of the Parachute Jump. How 'bout this arty rendition?

Almost all of the drama in the Eastern League all-star game, held a month earlier, came when RF Steven Moya hit a grand slam for the Western Division in the fifth inning. A top Detroit Tigers' prospect for his power and arm, Moya also played in the Futures Game four days earlier and has since earned a September call-up to the Motor City.

The short stops did the rest of the scoring. Derrik Gibson banged one out in the third to put the Eastern Division on the board first.  Alen Hanson tied it up later that inning, making the most out of a two-base error, ground out and a single. Gibson scored again in the eighth inning to make it 5-2 but Moya had already made it easy to name the player of the game.

Panhaas is Pennsylvania Dutch for "pan rabbit,"
an analogy I don't understand despite having eaten hase.

Melvin and I began July 16 at the J & M Grill in Hagerstown, where we saw a couple menu items we didn't recognize. Ponhause, we learned, is another name for scrapple, although the loaf at J & M had a higher grain-to-meat ratio than I had seen before. We were told many patrons ate it with syrup, which made sense given its composition.

Patrons reportedly also put syrup on the other dish we didn't recognize, pancakes and pudding. According to Jackie McAfee, pudding is "liver and other stuff" cooked into a stew. Melvin and I are adventurous eaters but neither of us could brave pudding. Perhaps it would help if it didn't look like gray vomit.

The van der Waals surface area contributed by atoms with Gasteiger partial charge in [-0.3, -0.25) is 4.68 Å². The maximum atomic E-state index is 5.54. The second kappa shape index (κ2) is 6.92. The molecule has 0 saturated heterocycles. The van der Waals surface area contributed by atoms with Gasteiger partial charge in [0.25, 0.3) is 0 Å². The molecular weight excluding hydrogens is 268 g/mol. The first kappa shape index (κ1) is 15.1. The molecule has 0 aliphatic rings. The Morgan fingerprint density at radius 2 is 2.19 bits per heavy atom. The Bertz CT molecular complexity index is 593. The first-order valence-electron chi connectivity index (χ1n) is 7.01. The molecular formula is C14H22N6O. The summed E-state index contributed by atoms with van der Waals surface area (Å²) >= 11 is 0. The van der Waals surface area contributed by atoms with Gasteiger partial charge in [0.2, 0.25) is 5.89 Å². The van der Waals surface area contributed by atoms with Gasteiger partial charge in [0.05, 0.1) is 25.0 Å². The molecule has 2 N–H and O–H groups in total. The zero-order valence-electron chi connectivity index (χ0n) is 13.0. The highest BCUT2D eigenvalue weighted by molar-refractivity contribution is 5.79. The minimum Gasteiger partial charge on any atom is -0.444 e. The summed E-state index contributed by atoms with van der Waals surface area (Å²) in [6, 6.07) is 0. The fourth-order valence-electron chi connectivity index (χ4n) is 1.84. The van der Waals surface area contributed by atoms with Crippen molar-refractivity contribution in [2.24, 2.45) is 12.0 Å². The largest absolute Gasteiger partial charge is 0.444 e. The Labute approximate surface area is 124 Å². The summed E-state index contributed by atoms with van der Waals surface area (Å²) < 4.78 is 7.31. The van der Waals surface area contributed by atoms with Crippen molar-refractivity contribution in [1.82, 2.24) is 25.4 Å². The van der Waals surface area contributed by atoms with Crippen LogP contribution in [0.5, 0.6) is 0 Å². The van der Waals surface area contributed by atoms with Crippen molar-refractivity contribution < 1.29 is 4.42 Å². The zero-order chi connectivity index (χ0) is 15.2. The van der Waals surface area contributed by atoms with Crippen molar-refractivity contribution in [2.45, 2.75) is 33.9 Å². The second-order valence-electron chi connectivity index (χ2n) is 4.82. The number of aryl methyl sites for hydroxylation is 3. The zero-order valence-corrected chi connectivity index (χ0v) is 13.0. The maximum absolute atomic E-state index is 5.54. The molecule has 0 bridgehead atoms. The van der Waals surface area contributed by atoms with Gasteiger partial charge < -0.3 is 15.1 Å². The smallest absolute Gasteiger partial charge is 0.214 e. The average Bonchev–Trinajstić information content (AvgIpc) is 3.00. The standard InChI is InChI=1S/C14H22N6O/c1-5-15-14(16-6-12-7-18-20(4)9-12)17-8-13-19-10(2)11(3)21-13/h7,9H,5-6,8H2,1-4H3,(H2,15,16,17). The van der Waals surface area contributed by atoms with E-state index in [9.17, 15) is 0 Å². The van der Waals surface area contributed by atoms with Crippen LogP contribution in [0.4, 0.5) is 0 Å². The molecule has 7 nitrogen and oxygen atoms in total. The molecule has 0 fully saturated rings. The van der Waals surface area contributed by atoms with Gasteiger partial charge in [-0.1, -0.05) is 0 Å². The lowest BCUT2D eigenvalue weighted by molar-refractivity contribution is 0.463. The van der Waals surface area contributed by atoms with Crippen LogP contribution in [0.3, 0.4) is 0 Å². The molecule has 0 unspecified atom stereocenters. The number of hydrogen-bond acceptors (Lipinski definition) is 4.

Fueled up, we headed off to explore an abandoned section of the Pennsylvania Turnpike. The 13-mile stretch of highway, between Breezewood and and Hustontown, was bypassed in 1968 as the more economical alternative to doubling the capacity of the Sideling Hill and Rays Hill tunnels. Originally built for the South Pennsylvania Railroad, the two-lane turnpike tunnels were badly congested by the late-50s, especially during summer weekends.

There's something spooky and surreal about the place, although how deep you want delve into it is up to you. How often can you experience an expensive piece of infrastructure that the government has walked away from? Used since then for training, the highway has rumble strips, raised pavement markers and other features installed at random without functional purpose.